Spring is beginning to emerge. The days are lengthening and the birds are singing. What better way to celebrate than to replace the gentle chirping of our avian companions with mildly-to-moderately embarrassing yells of ‘DO!’ and ‘MENNNNNN!’ (an exclamation particularly painful to the ear of one with a singing background. Lengthened consonants are never a pretty sight/sound) at my reasonably local kendo dojo? I type this but a few hours after my first attempt, my right arm still limp and feeble.
Beginning this practice feels rather odd, particularly as my preliminary research told me that it’s actually reasonably rare for people to begin as adults. Indeed, there were many, many children in full bogu (armour) going at it with practiced ease while my party fumbled about with sticks.
Although the group of beginners are split very definitely by height and age, through careful observation of their mannerisms and particular attention paid to their shouts and state of dress I have been able to construct an entirely fanciful and likely thoroughly contradictable classmate classification during the hour I spent thwacking things and self-consciously yelling.
Given away by his brand-new shinai and almost-as-feeble-as-mine proto-facial hair, The Otaku has a battle cry not dissimilar to that of Link’s cry of woe as he falls from a great height, which is particularly fortuitous as it makes even mine appear manly as the roar of the tiger. His glasses are stashed in a bag which seems improbably large considering he isn’t changing his clothes and has yet to purchase any kit other than the eponymous sword. His technique is, naturally, almost perfect, but bears marks of having been practiced in front of a mirror rather than against a solid object. He is fiercely motivated, and dreams of becoming a master swordsman the likes of which have not been seen since the great Miamoto Musashi, and who can blame him? That’s why we all join up in the first place.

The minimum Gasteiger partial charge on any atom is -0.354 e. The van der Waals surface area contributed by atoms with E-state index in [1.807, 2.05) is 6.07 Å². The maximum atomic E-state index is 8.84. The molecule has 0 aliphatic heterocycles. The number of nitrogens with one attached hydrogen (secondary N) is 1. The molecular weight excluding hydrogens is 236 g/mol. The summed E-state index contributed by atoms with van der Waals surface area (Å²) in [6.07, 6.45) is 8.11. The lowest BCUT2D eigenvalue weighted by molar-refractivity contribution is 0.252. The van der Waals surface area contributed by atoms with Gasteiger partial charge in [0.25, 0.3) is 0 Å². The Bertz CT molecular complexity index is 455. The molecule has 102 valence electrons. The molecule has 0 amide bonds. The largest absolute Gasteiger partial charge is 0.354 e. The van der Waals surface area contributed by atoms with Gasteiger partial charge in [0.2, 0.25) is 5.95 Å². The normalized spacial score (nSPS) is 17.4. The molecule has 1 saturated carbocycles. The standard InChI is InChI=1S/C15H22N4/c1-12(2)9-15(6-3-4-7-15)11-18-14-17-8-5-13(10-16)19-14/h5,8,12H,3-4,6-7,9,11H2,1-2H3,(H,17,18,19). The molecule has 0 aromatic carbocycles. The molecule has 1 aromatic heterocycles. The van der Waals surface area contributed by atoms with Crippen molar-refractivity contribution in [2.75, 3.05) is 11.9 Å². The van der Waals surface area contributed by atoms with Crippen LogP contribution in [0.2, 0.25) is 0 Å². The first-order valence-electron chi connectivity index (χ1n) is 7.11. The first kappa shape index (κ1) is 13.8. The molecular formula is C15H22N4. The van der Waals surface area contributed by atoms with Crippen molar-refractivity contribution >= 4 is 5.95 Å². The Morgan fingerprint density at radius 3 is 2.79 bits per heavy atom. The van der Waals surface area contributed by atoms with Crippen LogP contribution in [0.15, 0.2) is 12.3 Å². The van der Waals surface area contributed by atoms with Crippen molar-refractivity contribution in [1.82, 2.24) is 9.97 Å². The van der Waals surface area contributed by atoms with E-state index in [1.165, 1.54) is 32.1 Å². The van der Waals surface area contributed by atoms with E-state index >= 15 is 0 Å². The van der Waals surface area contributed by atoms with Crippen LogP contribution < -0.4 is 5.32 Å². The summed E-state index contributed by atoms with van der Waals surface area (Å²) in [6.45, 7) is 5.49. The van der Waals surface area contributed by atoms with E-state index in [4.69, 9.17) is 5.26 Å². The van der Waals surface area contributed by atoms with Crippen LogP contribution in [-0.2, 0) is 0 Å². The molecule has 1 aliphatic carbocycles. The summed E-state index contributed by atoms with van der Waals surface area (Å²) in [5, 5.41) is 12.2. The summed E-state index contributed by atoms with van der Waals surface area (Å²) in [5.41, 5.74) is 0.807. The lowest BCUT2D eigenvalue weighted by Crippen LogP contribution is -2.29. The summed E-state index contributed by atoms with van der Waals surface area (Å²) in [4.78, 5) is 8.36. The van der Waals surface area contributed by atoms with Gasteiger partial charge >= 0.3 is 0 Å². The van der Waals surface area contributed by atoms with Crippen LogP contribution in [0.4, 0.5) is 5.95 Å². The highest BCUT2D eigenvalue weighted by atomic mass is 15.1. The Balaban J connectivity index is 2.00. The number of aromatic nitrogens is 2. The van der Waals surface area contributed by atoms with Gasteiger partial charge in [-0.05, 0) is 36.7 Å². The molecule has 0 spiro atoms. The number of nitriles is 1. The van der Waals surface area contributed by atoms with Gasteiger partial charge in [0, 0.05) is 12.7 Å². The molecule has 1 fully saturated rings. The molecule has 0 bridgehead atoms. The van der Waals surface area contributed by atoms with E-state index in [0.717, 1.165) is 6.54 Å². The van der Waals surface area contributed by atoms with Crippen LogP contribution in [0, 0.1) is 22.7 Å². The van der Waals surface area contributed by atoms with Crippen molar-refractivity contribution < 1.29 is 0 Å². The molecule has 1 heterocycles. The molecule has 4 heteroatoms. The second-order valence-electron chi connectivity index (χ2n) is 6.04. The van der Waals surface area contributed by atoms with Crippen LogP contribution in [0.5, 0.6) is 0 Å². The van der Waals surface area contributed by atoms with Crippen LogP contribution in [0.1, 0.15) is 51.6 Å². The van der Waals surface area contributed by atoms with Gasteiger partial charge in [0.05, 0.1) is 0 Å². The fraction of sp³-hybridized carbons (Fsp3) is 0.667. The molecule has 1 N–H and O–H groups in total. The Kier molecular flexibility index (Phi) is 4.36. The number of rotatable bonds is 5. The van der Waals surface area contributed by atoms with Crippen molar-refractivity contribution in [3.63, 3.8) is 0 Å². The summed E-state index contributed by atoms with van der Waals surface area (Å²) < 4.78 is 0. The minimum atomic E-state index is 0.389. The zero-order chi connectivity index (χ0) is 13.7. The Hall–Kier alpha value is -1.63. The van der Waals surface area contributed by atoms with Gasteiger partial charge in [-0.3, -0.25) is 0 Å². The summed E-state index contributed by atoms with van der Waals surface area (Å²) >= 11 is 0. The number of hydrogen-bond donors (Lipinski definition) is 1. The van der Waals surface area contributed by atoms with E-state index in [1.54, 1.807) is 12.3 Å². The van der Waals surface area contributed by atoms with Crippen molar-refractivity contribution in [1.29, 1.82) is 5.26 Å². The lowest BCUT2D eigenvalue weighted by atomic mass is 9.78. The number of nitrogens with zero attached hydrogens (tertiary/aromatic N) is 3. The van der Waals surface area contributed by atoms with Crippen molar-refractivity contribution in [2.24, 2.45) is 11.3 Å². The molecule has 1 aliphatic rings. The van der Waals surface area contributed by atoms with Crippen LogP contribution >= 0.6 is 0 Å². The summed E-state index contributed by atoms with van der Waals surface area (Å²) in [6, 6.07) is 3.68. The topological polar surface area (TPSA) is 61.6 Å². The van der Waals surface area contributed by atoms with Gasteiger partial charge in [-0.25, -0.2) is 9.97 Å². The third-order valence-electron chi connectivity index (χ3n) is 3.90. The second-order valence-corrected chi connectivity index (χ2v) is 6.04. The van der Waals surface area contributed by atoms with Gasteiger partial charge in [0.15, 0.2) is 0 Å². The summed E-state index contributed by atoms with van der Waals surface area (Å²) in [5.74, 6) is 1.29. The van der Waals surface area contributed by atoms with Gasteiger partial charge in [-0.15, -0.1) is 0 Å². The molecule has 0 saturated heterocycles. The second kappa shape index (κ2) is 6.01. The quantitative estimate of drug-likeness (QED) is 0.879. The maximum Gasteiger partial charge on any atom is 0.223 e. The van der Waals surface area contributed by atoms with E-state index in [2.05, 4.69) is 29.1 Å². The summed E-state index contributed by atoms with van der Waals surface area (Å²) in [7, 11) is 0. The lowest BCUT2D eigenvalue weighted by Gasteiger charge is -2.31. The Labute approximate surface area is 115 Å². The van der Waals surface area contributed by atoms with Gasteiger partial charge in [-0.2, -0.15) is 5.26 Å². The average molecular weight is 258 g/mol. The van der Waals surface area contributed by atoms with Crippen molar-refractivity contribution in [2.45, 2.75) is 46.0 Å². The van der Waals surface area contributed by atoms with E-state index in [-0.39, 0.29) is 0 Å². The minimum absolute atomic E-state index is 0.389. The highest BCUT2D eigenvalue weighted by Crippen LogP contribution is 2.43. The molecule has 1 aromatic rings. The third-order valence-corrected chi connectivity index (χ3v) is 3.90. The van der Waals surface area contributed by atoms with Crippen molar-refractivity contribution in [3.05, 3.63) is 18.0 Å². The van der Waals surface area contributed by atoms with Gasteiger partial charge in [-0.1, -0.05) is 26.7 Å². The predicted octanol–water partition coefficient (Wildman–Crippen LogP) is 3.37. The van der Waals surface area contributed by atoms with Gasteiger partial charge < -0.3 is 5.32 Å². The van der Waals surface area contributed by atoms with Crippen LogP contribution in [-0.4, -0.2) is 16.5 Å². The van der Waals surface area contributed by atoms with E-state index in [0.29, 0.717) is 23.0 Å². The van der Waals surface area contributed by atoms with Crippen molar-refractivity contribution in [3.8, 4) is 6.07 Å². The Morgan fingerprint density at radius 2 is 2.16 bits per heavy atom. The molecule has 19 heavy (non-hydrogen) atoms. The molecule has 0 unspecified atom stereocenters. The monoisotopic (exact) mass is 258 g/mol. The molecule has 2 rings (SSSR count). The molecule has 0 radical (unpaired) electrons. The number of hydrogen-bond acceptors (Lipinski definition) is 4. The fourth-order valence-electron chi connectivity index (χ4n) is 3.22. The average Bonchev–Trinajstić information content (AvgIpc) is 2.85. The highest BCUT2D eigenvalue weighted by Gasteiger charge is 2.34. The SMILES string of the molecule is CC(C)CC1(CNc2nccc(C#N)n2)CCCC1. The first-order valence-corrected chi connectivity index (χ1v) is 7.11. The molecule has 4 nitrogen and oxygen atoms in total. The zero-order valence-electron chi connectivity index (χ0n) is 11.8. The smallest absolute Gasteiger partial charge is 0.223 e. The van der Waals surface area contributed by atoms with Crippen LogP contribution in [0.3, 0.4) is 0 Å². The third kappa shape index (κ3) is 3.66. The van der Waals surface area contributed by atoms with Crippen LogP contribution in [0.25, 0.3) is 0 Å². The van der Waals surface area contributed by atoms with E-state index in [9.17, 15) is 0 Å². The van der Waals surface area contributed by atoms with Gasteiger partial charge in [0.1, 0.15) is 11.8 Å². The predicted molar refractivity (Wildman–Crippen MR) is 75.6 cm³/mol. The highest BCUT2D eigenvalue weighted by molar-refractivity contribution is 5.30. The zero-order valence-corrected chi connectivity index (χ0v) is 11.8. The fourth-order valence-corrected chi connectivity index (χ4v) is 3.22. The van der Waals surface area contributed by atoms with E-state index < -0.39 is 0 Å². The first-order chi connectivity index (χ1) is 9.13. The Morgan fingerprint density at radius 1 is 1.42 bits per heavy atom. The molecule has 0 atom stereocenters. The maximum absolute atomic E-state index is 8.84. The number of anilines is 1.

The eldest of the children (not counting yours truly — if I am to write in English I shall conform to our legal system within the confines of this blog) and the one with the greatest carefree abandon. He has little need for stale technique or targeted cries. His style, described as wild by some, is loose and free. As far as we can tell, he’s just here for the hitting.
Resplendent in two-tone robes and flowing headband, this tiny ball of rage is distinctly characterised by his ability to make apparently full-force strikes without breaking step. This comes at the expense of a straight back, sound foot stamp or any real indication that Sensei’s teaching has gotten through to him, but should he face a myriad of foes in a dramatic rooftop chase in Kyoto he’ll likely survive much longer than the rest of us.
Of a similar size and decoration to his sibling, he is the most learned of all. Indeed, it’s not entirely clear why he was relegated from the group above. All too often, his role is one of slightly bemused guinea pig. His visage is marred by the memory of conflicts past, and of the realisation that he must once more suffer trials with his mortal enemy by his side.
Slightly wizened but (un)fortunately not nearly as stereotypically bearded or unforgiving as his reputation and title may suggest, The Sensei bears more than a passing resemblance to Peter Capaldi, although likely without quite the same creativity when it comes to language. He shall be a worthy opponent when my journey draws to a close.